Easy-to-read medicine information about azathioprine – what is it, how to take it safely and possible side effects.
|Type of medicine||Also called|
What is azathioprine?
- Azathioprine is an immunosuppressive medication, which means that it weakens the body's defense system or immune response.
- It is used to treat a number of auto-immune conditions related to an 'over-active' immune system such as Crohn's disease, ulcerative colitis, and severe rheumatoid arthritis. Auto-immune means that the body 'attacks' itself, without any real known cause or reason.
- Azathioprine is also used to suppress transplant rejection in people who have undergone organ transplant surgery. By weakening your immune system it helps your body accept the new organ as if it were your own.
- Azathioprine will be prescribed for you by a specialist doctor who is experienced in treating your condition.
- Azathioprine is available as tablets and injection.
- Always take your azathioprine exactly as your doctor has told you.
- The dose of azathioprine will be different for different people.
- Your doctor will calculate your dose based on your condition, your weight and your response.
- The pharmacy label on your medicine will tell you how much azathioprine to take, how often to take it, and any special instructions.
How to take azathioprine
- Take your azathioprine dose once or twice a day, as directed by your doctor. Try to take your dose at the same time each day.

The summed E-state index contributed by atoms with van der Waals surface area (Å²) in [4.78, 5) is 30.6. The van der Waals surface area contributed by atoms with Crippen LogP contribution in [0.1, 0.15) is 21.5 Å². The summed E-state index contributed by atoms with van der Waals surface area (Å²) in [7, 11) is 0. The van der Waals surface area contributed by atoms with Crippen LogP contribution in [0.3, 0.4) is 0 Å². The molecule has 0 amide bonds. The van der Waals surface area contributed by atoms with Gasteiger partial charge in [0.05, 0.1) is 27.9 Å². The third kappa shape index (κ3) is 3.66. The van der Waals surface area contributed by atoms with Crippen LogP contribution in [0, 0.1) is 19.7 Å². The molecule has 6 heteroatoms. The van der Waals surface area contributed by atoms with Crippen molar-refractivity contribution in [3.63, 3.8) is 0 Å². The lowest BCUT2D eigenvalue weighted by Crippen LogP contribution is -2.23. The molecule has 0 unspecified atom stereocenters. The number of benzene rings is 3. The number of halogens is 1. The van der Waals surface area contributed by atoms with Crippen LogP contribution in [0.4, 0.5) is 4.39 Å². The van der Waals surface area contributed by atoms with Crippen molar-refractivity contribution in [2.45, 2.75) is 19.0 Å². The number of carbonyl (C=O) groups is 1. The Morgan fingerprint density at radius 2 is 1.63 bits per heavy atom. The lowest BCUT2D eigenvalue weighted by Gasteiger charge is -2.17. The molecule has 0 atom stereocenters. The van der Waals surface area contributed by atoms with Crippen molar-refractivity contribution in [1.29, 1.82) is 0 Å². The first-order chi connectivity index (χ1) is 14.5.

- Swallow your tablets with a drink of water.
- Azathioprine is best taken on an empty stomach, at least 1 hour before or 3 hours after food or milk. But, if you find that azathioprine makes you feel nauseous or sick, or gives you stomach upset, try taking your azathioprine dose after food or at bedtime.
- If you forget to take your azathioprine dose, take it as soon as you remember. But, if it is nearly time for your next dose, just take the next dose at the right time. Do not take double the dose.
- Extra care is needed when taking azathioprine.
- While you are taking azathioprine you will need to have regular blood tests to monitor for side effects and to determine if the treatment is effective.
- Since azathioprine weakens your body's defense or immune system, you will be more likely to pickup infections. It is important to avoid anyone who is suffering from chickenpox or shingles.
- Azathioprine makes your skin more sensitive to the sun. Protect your skin when you are in the sun, especially between 10 am and 3 pm.
- If outdoors, wear protective clothing and use a high factor sunscreen (SPF 30+).
- Make sure you tell anyone providing you with health, dental or medical care that you are taking azathioprine.
- Do not get pregnant while either you or your partner are taking azathioprine. Speak to your doctor about suitable contraception.
Possible side effectsLike all medicines, azathioprine can cause unwanted side effects, although not everyone gets them. Often unwanted side effects improve as your body gets used to the new medicine.
|Side effects||What should I do?|
- Azathioprine may interact with a number of medications and herbal supplements so check with your doctor or pharmacist.
- Also check with a pharmacist before taking over-the-counter anti-inflammatories such as diclofenac (e.g. Voltaren Rapid), ibuprofen (e.g. Nurofen), naproxen (e.g. Naprogesic). Taking these together with azathioprine may increase your risk of side effects.
The following links provide further information on azathioprine. Be aware that websites from other countries may contain information that differs from New Zealand recommendations.
Medsafe NZ Consumer Information Sheet:
Arthritis Research UK: